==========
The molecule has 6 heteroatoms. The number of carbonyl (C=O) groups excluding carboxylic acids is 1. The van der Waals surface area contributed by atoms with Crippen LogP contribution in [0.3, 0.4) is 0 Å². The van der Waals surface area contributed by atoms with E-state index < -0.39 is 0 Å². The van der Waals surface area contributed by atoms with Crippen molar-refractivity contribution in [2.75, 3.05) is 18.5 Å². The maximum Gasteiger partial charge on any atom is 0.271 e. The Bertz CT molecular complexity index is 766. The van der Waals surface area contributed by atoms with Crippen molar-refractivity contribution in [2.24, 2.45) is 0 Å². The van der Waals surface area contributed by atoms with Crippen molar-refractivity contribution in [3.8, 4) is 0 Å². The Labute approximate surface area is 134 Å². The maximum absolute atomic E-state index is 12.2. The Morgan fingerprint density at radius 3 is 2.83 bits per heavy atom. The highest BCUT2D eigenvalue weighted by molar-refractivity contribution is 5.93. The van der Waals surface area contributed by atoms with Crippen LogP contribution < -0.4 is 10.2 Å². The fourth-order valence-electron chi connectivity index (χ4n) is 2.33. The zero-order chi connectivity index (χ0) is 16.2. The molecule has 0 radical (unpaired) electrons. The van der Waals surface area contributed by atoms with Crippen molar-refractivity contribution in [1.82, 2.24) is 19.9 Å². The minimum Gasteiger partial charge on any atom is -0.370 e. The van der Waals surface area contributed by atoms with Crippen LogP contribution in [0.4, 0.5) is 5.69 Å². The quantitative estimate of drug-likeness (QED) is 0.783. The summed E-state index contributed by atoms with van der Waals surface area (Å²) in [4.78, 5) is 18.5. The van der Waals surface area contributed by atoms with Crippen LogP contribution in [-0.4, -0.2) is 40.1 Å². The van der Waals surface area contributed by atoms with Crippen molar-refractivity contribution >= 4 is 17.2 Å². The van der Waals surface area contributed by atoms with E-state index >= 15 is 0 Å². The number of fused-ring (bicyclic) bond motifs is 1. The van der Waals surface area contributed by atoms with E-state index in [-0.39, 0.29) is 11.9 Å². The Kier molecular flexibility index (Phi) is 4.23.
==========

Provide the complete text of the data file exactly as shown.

The molecule has 6 heteroatoms. The number of carbonyl (C=O) groups excluding carboxylic acids is 1. The van der Waals surface area contributed by atoms with Crippen LogP contribution in [0.3, 0.4) is 0 Å². The van der Waals surface area contributed by atoms with E-state index < -0.39 is 0 Å². The van der Waals surface area contributed by atoms with Crippen molar-refractivity contribution in [2.75, 3.05) is 18.5 Å². The maximum Gasteiger partial charge on any atom is 0.271 e. The Bertz CT molecular complexity index is 766. The van der Waals surface area contributed by atoms with Crippen molar-refractivity contribution in [2.24, 2.45) is 0 Å². The van der Waals surface area contributed by atoms with Crippen molar-refractivity contribution in [3.8, 4) is 0 Å². The Labute approximate surface area is 134 Å². The maximum absolute atomic E-state index is 12.2. The Morgan fingerprint density at radius 3 is 2.83 bits per heavy atom. The highest BCUT2D eigenvalue weighted by molar-refractivity contribution is 5.93. The van der Waals surface area contributed by atoms with Crippen LogP contribution < -0.4 is 10.2 Å². The fourth-order valence-electron chi connectivity index (χ4n) is 2.33. The zero-order chi connectivity index (χ0) is 16.2. The molecule has 0 radical (unpaired) electrons. The van der Waals surface area contributed by atoms with Crippen molar-refractivity contribution in [1.82, 2.24) is 19.9 Å². The minimum Gasteiger partial charge on any atom is -0.370 e. The van der Waals surface area contributed by atoms with Crippen LogP contribution in [0.4, 0.5) is 5.69 Å². The quantitative estimate of drug-likeness (QED) is 0.783. The summed E-state index contributed by atoms with van der Waals surface area (Å²) in [4.78, 5) is 18.5. The van der Waals surface area contributed by atoms with Crippen LogP contribution in [-0.4, -0.2) is 40.1 Å². The van der Waals surface area contributed by atoms with Crippen molar-refractivity contribution >= 4 is 17.2 Å². The van der Waals surface area contributed by atoms with E-state index >= 15 is 0 Å². The number of fused-ring (bicyclic) bond motifs is 1. The van der Waals surface area contributed by atoms with E-state index in [-0.39, 0.29) is 11.9 Å². The Kier molecular flexibility index (Phi) is 4.23.